By Gagandeep Ghuman
Published: March. 23, 2013
It’s been rejected and delayed, but Kingswood is back again, hoping for community and council approval for their Scott Crescent development.
One of the most hotly debated development proposals will appear before council for rezoning soon, most probably this month.
The formerly Red Point development plans a comeback on Scott Crescent with anywhere from 300-400 condos and townhomes.
The size of the units is yet to be determined, but expect anything from a one-bedroom to three-bedroom units.
“We will react to the market,” said John Moonen, the Kingswood spokesperson.
Kingswood has been trying to get the development off the ground for more than six years now.
In 2008, the Red Point development failed to get third reading, and two years later, an application to build a RV park was shelved.
Kingswood’s application to rezone the 8.3 acre property from Tourist-Commercial to Residential was put on hold by the district in 2011, as the district completed its Upper Mamquam Blind Channel study.
The developer comes to the community with a bag full of amenities, from waterfront walkways to trails, and community meeting room.
“It’s close to $1 million in amenities,” Moonen said, sharing the details in a Squamish Trails Society meeting on March. 22.
Some of the community amenities include:
Rebuilding Stairs on the Hunter Trail ($50,000)
Bridge to Rose Park to Spit ($100,000)
A 1,500 square-foot community meeting room: ($375,000)
Public art gateway ($50,000)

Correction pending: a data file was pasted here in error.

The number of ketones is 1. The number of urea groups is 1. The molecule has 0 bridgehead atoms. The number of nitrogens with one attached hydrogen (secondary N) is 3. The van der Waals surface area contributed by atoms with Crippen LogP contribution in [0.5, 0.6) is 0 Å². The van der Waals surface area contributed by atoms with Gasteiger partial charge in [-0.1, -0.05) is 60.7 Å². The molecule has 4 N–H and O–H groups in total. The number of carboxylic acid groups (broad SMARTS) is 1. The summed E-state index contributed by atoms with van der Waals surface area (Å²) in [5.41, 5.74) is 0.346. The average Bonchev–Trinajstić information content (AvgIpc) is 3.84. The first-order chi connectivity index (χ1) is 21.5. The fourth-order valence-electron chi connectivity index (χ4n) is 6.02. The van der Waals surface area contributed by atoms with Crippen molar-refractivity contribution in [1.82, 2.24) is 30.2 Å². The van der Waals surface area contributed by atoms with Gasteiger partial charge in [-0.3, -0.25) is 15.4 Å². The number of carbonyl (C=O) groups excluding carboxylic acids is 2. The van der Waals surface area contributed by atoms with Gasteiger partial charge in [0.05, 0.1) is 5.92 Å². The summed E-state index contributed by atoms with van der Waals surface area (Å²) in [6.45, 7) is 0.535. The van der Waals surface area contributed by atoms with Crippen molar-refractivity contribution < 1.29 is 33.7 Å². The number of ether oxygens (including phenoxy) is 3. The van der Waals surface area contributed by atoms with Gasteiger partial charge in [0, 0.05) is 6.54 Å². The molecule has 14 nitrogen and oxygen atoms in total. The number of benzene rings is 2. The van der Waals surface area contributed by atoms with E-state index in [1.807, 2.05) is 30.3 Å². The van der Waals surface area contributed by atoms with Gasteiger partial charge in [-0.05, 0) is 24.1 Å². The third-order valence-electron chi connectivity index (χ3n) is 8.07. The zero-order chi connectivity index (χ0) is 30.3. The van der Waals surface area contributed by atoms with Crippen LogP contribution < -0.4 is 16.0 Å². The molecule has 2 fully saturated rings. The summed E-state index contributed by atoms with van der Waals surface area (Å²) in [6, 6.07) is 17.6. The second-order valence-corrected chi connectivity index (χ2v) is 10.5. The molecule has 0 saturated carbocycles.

A new canoe/kayak launch on the channel, along with improvements to both Toboggan Trail and Pipeline Trail can also be expected.
The developer will also contribute towards the creation of two left-hand and a right hand turn from Clark Drive on to Highway 99.
Waterfront walkway and Park is another contribution the developer is willing to make.
This walkway would stretch from the intersection of Highway 99 and Scott, all along into what is Scott Crescent, into Owen Carney’s place and further into the DeCook property, right up to municipal property.
Such generous amenities might fail to impress Clark Drive residents, who fear their narrow and relatively quiet road will be bottlenecked with traffic.
“It is interesting to me to see that there is little to no will to look at anything except Clarke Drive,” said area resident Chris Atkinson.
He said one of the best alternatives besides Clarke would be Behrner Drive, past the hospital and down the old road grade ending at the Blind Channel.
That rerouting option, however, was considered too expensive by the developer.
Kingswood spokesperson Moonen said there are plans to improve existing Highway 99 and Scott Crescent intersection with the addition of a deceleration lane coming north and a right turn lane to exit from Scott.
Scott Crescent will be reconstructed as a two way local road with a paved surface, curb and gutter, pedestrian bulges, raised pedestrian crossings and curbside street parking.
A turnaround area will be provided for trucks and cars to reduce the volume of traffic using Clarke Drive.
The section of Scott Crescent ascending the hill will have grade separated travel lanes and a walkway/bikeway, he added.